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The beginning is here. We’ve been waiting for months, and now we can sit back and watch (and cheer) as the Eagles start down the road to another season of exceptional leadership, unmatched synergy and outstanding performance – and of course, another Super Bowl championship. 

 

Foles & Wentz 

It is the most un­usual of circum­stances for an NFL locker room, one that would make most teams squirm wonder­ing how the egos of their star quarterbacks could handle the situation. One of them, Carson Wentz, is a superstar quarter­back in his third season, the face of the franchise and the player around whom the Eagles have constructed the roster. The other, Nick Foles, stepped in at the position when Wentz was injured last year and guided the Eagles to their first Super Bowl victory, earning Most Valuable Player in Super Bowl LII along the way. 

Two quarterbacks.  

One position. 

“I guess on most teams that might be an issue, but that’s not the way we see it,” Foles says.  

“Carson is the quarterback here. I knew that when I signed [as an unrestricted free agent prior to the 2017 season]. My job is to be there if Carson can’t go. When he’s healthy, he’s the quarterback. I’m very comfortable with that.” 

The Wentz-Foles relationship sets the tone for the Eagles’ locker room. That they have put the team ahead of their individual situations has helped create a winning chemistry on the roster as the Eagles look to repeat their Super Bowl championship.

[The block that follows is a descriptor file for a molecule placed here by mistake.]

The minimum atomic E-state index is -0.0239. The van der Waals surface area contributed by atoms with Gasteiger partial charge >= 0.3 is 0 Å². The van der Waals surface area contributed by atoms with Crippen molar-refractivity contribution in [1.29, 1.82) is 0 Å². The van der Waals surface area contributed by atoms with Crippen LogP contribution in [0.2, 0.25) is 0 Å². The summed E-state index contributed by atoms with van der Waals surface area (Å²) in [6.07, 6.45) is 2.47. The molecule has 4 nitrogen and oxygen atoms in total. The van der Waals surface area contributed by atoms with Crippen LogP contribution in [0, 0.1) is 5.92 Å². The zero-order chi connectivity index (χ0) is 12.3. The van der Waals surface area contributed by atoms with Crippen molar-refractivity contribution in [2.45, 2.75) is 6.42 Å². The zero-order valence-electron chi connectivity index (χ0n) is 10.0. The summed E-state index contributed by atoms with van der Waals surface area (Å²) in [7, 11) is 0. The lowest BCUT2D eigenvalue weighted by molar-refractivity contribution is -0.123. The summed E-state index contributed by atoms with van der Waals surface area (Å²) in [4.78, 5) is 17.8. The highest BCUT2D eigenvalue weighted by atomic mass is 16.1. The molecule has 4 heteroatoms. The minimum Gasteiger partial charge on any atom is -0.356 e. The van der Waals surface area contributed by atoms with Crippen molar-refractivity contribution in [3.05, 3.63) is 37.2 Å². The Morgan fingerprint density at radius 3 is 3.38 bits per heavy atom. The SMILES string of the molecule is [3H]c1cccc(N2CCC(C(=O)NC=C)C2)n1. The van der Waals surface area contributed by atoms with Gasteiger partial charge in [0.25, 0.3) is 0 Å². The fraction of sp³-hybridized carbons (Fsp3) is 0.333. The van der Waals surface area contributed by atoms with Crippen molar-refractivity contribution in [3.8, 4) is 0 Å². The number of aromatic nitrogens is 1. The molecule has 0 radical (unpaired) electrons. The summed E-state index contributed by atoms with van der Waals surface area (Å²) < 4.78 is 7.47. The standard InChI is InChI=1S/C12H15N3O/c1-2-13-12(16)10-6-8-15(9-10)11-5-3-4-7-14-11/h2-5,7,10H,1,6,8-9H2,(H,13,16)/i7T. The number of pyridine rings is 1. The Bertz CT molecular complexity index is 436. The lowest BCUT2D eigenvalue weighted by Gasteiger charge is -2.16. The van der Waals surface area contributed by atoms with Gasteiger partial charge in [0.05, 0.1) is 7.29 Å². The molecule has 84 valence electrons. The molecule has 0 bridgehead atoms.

Neither Wentz nor Foles has expressed the least bit of dissatisfaction with their respective roles. They’ve been consistent with their messaging and their actions. 

“Nick is a great friend and a great quarterback,” Wentz says. “I am so happy for his success. We’re here for the Philadelphia Eagles, not for our personal gains. I’m a competitive person, and so is Nick. We both want to play. I think what’s great is that the team has confidence in both of us and, obviously, he did an amazing job last season winning the Super Bowl. It’s all good. We’re just great friends and great teammates. There is no hidden agenda.” 

 

Doug Pederson, Year 3 

A scene from this year’s training camp practice:  

The Eagles defense has just stopped the Eagles offense in a goal-line situation, and the defensive players are whooping it up. Head coach Doug Pederson runs over to the group, cheeks puffy and red, looking furious. “That’s a flag! That’s a flag,” Pederson screams, signaling as if he’s an official throwing the flag.  

The defensive players look shocked, irate, agitated. “Whaaaattttt???” safety Malcolm Jenkins yells. 

Pederson slows down. Steps back. Smiles. 

“Sideline infraction,” he says, laughing. 

And the defensive players tumble to the ground laughing. 

That’s the kind of connection Pederson has made with his Eagles. He’s completely comfortable with them, and they with him.  

“I think the key is that they heard my message from the start, in my first year,” Pederson says of the 2016 season when the Eagles went 7-9. “We had some struggles.  

We lost five games in a row. Lost some tough games. But we never stopped fighting, never stopped competing. That was important.” 

Pederson won Super Bowl LII with a backup quarterback, a backup left tackle and a backup middle linebacker. He won it by being aggressive and calculated and loose. He won it by outscoring the “Greatest of All Time” coach Bill Belichick and G.O.A.T. quarterback Tom Brady. 

Doug Pederson is a Super Bowl winner.